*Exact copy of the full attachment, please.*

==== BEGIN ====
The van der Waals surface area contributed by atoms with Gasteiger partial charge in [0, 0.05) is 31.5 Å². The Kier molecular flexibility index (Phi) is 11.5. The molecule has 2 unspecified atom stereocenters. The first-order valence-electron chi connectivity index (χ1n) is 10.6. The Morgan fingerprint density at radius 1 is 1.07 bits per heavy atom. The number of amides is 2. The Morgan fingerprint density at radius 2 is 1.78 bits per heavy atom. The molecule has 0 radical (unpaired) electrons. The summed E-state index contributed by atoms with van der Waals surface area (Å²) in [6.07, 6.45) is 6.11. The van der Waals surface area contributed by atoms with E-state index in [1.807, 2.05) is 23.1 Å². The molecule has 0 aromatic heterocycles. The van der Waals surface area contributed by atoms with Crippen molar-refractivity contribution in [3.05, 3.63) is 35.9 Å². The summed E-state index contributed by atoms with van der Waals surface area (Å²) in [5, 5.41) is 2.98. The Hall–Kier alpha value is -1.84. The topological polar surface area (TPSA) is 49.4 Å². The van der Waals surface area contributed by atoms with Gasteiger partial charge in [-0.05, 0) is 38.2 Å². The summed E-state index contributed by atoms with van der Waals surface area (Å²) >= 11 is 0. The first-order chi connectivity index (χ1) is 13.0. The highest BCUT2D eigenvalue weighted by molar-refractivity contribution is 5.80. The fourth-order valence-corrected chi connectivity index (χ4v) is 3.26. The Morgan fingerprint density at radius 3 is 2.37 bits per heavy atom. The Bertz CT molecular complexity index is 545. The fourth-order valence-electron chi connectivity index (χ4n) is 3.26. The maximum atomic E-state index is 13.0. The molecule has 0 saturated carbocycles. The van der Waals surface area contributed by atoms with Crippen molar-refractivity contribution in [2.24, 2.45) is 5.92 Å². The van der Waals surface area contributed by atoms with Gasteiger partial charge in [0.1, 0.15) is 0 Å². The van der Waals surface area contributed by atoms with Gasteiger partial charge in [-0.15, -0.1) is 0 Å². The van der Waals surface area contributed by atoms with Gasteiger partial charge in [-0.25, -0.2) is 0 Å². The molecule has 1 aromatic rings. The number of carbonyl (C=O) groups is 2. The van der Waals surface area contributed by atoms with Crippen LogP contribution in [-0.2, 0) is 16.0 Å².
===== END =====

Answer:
The van der Waals surface area contributed by atoms with Gasteiger partial charge in [0, 0.05) is 31.5 Å². The Kier molecular flexibility index (Phi) is 11.5. The molecule has 2 unspecified atom stereocenters. The first-order valence-electron chi connectivity index (χ1n) is 10.6. The Morgan fingerprint density at radius 1 is 1.07 bits per heavy atom. The number of amides is 2. The Morgan fingerprint density at radius 2 is 1.78 bits per heavy atom. The molecule has 0 radical (unpaired) electrons. The summed E-state index contributed by atoms with van der Waals surface area (Å²) in [6.07, 6.45) is 6.11. The van der Waals surface area contributed by atoms with E-state index in [1.807, 2.05) is 23.1 Å². The molecule has 0 aromatic heterocycles. The van der Waals surface area contributed by atoms with Crippen molar-refractivity contribution in [3.05, 3.63) is 35.9 Å². The summed E-state index contributed by atoms with van der Waals surface area (Å²) in [5, 5.41) is 2.98. The Hall–Kier alpha value is -1.84. The topological polar surface area (TPSA) is 49.4 Å². The van der Waals surface area contributed by atoms with Gasteiger partial charge in [-0.05, 0) is 38.2 Å². The summed E-state index contributed by atoms with van der Waals surface area (Å²) >= 11 is 0. The first-order chi connectivity index (χ1) is 13.0. The highest BCUT2D eigenvalue weighted by molar-refractivity contribution is 5.80. The fourth-order valence-corrected chi connectivity index (χ4v) is 3.26. The Morgan fingerprint density at radius 3 is 2.37 bits per heavy atom. The Bertz CT molecular complexity index is 545. The fourth-order valence-electron chi connectivity index (χ4n) is 3.26. The maximum atomic E-state index is 13.0. The molecule has 0 saturated carbocycles. The van der Waals surface area contributed by atoms with Crippen molar-refractivity contribution in [2.24, 2.45) is 5.92 Å². The van der Waals surface area contributed by atoms with Gasteiger partial charge in [0.1, 0.15) is 0 Å². The van der Waals surface area contributed by atoms with Gasteiger partial charge in [-0.15, -0.1) is 0 Å². The van der Waals surface area contributed by atoms with Gasteiger partial charge in [-0.25, -0.2) is 0 Å². The molecule has 1 aromatic rings. The number of carbonyl (C=O) groups is 2. The van der Waals surface area contributed by atoms with Crippen LogP contribution in [-0.2, 0) is 16.0 Å².